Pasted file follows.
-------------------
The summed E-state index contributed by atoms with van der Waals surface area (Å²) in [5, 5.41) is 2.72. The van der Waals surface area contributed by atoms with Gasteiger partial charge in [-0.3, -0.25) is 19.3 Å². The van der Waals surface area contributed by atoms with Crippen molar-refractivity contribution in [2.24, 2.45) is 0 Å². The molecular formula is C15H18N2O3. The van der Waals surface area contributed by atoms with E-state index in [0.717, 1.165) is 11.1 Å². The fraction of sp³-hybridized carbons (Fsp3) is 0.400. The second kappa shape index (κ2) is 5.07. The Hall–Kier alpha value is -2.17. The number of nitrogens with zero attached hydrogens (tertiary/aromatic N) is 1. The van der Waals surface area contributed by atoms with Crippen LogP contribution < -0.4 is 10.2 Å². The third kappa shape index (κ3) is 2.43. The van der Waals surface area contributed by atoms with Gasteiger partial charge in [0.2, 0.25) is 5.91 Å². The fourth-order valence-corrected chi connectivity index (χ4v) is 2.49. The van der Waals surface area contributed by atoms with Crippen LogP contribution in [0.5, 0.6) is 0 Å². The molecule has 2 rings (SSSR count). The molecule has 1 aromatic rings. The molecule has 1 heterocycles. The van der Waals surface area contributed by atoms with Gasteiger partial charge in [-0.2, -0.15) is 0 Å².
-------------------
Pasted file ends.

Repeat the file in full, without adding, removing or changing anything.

The summed E-state index contributed by atoms with van der Waals surface area (Å²) in [5, 5.41) is 2.72. The van der Waals surface area contributed by atoms with Gasteiger partial charge in [-0.3, -0.25) is 19.3 Å². The van der Waals surface area contributed by atoms with Crippen molar-refractivity contribution in [2.24, 2.45) is 0 Å². The molecular formula is C15H18N2O3. The van der Waals surface area contributed by atoms with E-state index in [0.717, 1.165) is 11.1 Å². The fraction of sp³-hybridized carbons (Fsp3) is 0.400. The second kappa shape index (κ2) is 5.07. The Hall–Kier alpha value is -2.17. The number of nitrogens with zero attached hydrogens (tertiary/aromatic N) is 1. The van der Waals surface area contributed by atoms with Crippen LogP contribution < -0.4 is 10.2 Å². The third kappa shape index (κ3) is 2.43. The van der Waals surface area contributed by atoms with Gasteiger partial charge in [0.2, 0.25) is 5.91 Å². The fourth-order valence-corrected chi connectivity index (χ4v) is 2.49. The van der Waals surface area contributed by atoms with Crippen LogP contribution in [0.5, 0.6) is 0 Å². The molecule has 2 rings (SSSR count). The molecule has 1 aromatic rings. The molecule has 1 heterocycles. The van der Waals surface area contributed by atoms with Gasteiger partial charge in [-0.2, -0.15) is 0 Å².